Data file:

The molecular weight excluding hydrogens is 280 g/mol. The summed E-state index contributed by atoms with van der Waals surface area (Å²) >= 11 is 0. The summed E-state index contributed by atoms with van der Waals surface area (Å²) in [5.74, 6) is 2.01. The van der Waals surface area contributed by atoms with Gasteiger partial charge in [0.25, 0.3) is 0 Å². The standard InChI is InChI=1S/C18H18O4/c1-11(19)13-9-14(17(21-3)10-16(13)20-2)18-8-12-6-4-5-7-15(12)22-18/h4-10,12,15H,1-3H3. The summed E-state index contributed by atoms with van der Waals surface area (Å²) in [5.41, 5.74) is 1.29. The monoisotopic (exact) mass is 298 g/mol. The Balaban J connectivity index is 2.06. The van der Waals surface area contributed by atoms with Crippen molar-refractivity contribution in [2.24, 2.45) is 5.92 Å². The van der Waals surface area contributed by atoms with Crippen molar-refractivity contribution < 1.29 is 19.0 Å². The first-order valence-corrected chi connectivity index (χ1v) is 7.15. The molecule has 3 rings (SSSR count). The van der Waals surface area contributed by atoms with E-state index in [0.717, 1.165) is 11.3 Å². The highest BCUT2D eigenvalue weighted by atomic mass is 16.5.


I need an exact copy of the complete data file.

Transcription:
The molecular weight excluding hydrogens is 280 g/mol. The summed E-state index contributed by atoms with van der Waals surface area (Å²) >= 11 is 0. The summed E-state index contributed by atoms with van der Waals surface area (Å²) in [5.74, 6) is 2.01. The van der Waals surface area contributed by atoms with Gasteiger partial charge in [0.25, 0.3) is 0 Å². The standard InChI is InChI=1S/C18H18O4/c1-11(19)13-9-14(17(21-3)10-16(13)20-2)18-8-12-6-4-5-7-15(12)22-18/h4-10,12,15H,1-3H3. The summed E-state index contributed by atoms with van der Waals surface area (Å²) in [5.41, 5.74) is 1.29. The monoisotopic (exact) mass is 298 g/mol. The Balaban J connectivity index is 2.06. The van der Waals surface area contributed by atoms with Crippen molar-refractivity contribution in [2.24, 2.45) is 5.92 Å². The van der Waals surface area contributed by atoms with Crippen molar-refractivity contribution < 1.29 is 19.0 Å². The first-order valence-corrected chi connectivity index (χ1v) is 7.15. The molecule has 3 rings (SSSR count). The van der Waals surface area contributed by atoms with E-state index in [0.717, 1.165) is 11.3 Å². The highest BCUT2D eigenvalue weighted by atomic mass is 16.5.